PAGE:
In the Hitchcock classic “Psycho,” we are treated to a grand misdirection. For the first half-hour of the film, we follow the story of Marion Crane, a bored and frustrated Phoenix secretary who steals $40,000 from her employer and hits the road to seek a new life. Turns out, Marion isn’t the main character after all; she is a vehicle for Hitchcock to introduce us to perhaps the director’s most memorable character: Norman Bates, a disturbed young man whose ghoulish fantasies lead him to a killing spree as he descends into complete madness.
Such a misdirection also occurs in this week’s Torah portion. Its first words are, “V’eileh toledot Yitzhak ben Avraham,” “These are the generations of Isaac, son of Abraham” (Gen 25:19), which would lead us to believe that these chapters will revolve around Isaac. Yet, in the very next verse, we are introduced to the real lead character of the story: Isaac’s wife, Rebekah, daughter of Bethuel the Aramean, whom he marries when he is at the rather advanced age of 40.
Isaac’s life often reads like a carbon copy of his father’s. Like Abraham, during a famine he travels to the land of the Philistine king Avimelech and tries to pass off his wife as his sister. Like Abraham, Isaac becomes exceedingly rich; he digs wells where his father did; he forges treaties as his father did, which will allow him to live in relative peace.
Rebekah’s life, on the other hand, is anything but peaceful. Barren for 20 years, then found to be carrying twins, Rebekah cries out in anguish as the babies battle within her: “If this is so, why do I exist?” she asks of God, who replies that in her womb are two great nations battling for supremacy and that “the elder shall serve the younger.” It is to Rebekah, daughter of Bethuel – and not to Isaac, son of Abraham – that the secret of Jacob’s pre-eminence is revealed.
And so it is Rebekah, and not Isaac, who orchestrates the plan to make God’s word come true. It is she who oversees Jacob’s upbringing. It is she who directs him to dress like Esau, cook like Esau and present himself to his ailing, blind father as Esau in order to receive the first born’s blessing. It is she who then spirits Jacob away – away from his brother’s homicidal anger and toward her own family to find him a wife among them. The text tells us that Esau pledged to kill Jacob as soon as his father was dead and that “when Rebekah was told her elder son Esau’s words, she sent for her younger son.” “Who told her?” ask the rabbis in Midrash Bereshit Rabbah (67:9). “Rabbi Haggai said in Rabbi Isaac’s name: The matriarchs were prophets, and Rebekah was one of the matriarchs.” By fulfilling God’s wishes, say the rabbis, “Rebekah merited that the 12 tribes should spring directly from her” (Bereshit Rabbah 63:6).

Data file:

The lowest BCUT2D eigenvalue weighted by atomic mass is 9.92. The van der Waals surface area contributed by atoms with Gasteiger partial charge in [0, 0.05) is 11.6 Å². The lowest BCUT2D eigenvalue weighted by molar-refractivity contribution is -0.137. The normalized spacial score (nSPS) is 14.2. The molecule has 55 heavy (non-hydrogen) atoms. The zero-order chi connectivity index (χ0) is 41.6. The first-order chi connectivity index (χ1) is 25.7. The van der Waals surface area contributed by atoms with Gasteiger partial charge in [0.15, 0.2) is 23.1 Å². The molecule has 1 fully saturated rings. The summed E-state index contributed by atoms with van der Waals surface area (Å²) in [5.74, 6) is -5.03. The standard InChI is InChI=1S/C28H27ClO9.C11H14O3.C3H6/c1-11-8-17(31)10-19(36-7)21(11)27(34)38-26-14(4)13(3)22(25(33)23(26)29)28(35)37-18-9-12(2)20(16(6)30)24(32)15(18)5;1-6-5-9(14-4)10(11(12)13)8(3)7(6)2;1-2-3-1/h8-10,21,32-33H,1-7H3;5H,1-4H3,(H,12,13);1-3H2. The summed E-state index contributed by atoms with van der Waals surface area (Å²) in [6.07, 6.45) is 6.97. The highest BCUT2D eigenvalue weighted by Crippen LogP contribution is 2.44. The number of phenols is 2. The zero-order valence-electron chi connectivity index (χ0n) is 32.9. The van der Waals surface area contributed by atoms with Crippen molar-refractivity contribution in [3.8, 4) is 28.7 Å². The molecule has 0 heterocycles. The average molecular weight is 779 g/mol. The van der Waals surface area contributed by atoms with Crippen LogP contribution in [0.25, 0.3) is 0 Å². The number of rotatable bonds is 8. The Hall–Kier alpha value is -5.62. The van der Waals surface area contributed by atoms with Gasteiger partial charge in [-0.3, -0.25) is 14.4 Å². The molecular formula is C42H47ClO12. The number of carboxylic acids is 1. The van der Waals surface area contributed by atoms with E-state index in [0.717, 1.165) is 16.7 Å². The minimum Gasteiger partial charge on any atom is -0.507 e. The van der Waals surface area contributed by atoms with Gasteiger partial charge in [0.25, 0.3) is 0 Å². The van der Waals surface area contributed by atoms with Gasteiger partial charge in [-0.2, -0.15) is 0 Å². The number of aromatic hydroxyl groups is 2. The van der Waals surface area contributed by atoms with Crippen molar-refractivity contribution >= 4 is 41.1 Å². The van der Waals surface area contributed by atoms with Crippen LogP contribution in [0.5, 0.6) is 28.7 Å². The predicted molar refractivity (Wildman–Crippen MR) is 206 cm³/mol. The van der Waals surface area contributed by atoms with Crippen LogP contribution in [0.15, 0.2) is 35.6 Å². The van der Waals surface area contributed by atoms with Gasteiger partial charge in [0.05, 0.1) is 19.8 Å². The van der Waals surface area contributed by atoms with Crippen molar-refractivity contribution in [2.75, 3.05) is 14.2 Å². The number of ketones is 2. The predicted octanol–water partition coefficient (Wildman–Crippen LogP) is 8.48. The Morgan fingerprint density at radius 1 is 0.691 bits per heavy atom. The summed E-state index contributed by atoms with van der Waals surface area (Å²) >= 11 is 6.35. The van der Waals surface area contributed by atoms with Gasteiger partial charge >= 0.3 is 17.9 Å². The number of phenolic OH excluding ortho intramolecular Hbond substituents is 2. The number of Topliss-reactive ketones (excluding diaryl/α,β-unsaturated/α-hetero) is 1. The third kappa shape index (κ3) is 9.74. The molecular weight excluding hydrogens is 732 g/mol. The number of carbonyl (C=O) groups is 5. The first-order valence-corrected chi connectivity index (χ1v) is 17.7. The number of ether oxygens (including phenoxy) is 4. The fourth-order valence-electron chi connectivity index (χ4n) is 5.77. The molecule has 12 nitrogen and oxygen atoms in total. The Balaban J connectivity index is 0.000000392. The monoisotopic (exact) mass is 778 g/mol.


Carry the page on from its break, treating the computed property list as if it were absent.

As Tamar Kadari, professor of midrash at Bar Ilan University, writes: “The midrash thereby transforms Rebekah from an individual character with a personal story into a symbol of the realization of God’s promise to Abraham. Through her, Isaac’s line would continue, and by her merit he would become a great and numerous nation that would go forth from Egypt and inherit the land of Canaan.”
Isaac’s line – toledot Yitzhak – is, then, actually Rebekah’s story. First she bears the pain of dual childbirth, then the pain of sending away her beloved Jacob, in order to fulfill her responsibility as prophet and her son’s ultimate divine destiny.
We Jewish women today may not merit the title of prophet. Yet, we find in Rebekah’s story – and in the rabbis’ own overwhelming admiration for her – that a life spent in fulfillment of God’s teaching merits respect from men and women alike. Whether it be in our roles as mothers, teachers, communal leaders or rabbis, we are responsible for preparing the minds and arousing the hearts of young Jews – a responsibility we have accepted with eagerness and passion since the time of our matriarchs.
Rabbi Audrey R. Korotkin leads Temple Beth Israel in Altoona. This column is a service of the Greater Pittsburgh Rabbinic Association.